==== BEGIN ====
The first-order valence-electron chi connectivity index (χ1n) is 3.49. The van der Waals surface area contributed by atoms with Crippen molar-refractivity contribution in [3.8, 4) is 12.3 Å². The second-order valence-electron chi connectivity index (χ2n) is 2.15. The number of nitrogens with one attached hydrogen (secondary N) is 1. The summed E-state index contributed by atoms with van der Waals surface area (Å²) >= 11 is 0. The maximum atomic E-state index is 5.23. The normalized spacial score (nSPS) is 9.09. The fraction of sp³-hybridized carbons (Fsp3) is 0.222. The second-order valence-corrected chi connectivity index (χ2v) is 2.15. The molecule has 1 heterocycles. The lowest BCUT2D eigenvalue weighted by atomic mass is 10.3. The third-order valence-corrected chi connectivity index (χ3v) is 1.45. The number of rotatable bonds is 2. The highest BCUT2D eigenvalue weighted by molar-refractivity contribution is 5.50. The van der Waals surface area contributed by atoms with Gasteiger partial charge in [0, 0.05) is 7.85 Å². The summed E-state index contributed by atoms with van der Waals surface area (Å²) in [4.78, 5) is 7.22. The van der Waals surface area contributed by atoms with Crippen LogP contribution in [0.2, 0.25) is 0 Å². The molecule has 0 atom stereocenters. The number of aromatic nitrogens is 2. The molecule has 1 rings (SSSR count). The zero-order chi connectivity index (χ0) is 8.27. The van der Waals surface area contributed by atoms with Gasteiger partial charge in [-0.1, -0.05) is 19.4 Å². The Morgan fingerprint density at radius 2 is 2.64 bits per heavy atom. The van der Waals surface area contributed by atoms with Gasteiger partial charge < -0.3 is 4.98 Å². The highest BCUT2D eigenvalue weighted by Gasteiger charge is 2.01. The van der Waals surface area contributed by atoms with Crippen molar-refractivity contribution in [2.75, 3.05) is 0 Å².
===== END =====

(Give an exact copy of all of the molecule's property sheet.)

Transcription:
The first-order valence-electron chi connectivity index (χ1n) is 3.49. The van der Waals surface area contributed by atoms with Crippen molar-refractivity contribution in [3.8, 4) is 12.3 Å². The second-order valence-electron chi connectivity index (χ2n) is 2.15. The number of nitrogens with one attached hydrogen (secondary N) is 1. The summed E-state index contributed by atoms with van der Waals surface area (Å²) >= 11 is 0. The maximum atomic E-state index is 5.23. The normalized spacial score (nSPS) is 9.09. The fraction of sp³-hybridized carbons (Fsp3) is 0.222. The second-order valence-corrected chi connectivity index (χ2v) is 2.15. The molecule has 1 heterocycles. The lowest BCUT2D eigenvalue weighted by atomic mass is 10.3. The third-order valence-corrected chi connectivity index (χ3v) is 1.45. The number of rotatable bonds is 2. The highest BCUT2D eigenvalue weighted by molar-refractivity contribution is 5.50. The van der Waals surface area contributed by atoms with Gasteiger partial charge in [0, 0.05) is 7.85 Å². The summed E-state index contributed by atoms with van der Waals surface area (Å²) in [4.78, 5) is 7.22. The van der Waals surface area contributed by atoms with Crippen LogP contribution in [0.2, 0.25) is 0 Å². The molecule has 0 atom stereocenters. The number of aromatic nitrogens is 2. The molecule has 1 rings (SSSR count). The zero-order chi connectivity index (χ0) is 8.27. The van der Waals surface area contributed by atoms with Gasteiger partial charge in [-0.1, -0.05) is 19.4 Å². The Morgan fingerprint density at radius 2 is 2.64 bits per heavy atom. The van der Waals surface area contributed by atoms with Gasteiger partial charge < -0.3 is 4.98 Å². The highest BCUT2D eigenvalue weighted by Gasteiger charge is 2.01. The van der Waals surface area contributed by atoms with Crippen molar-refractivity contribution in [2.75, 3.05) is 0 Å².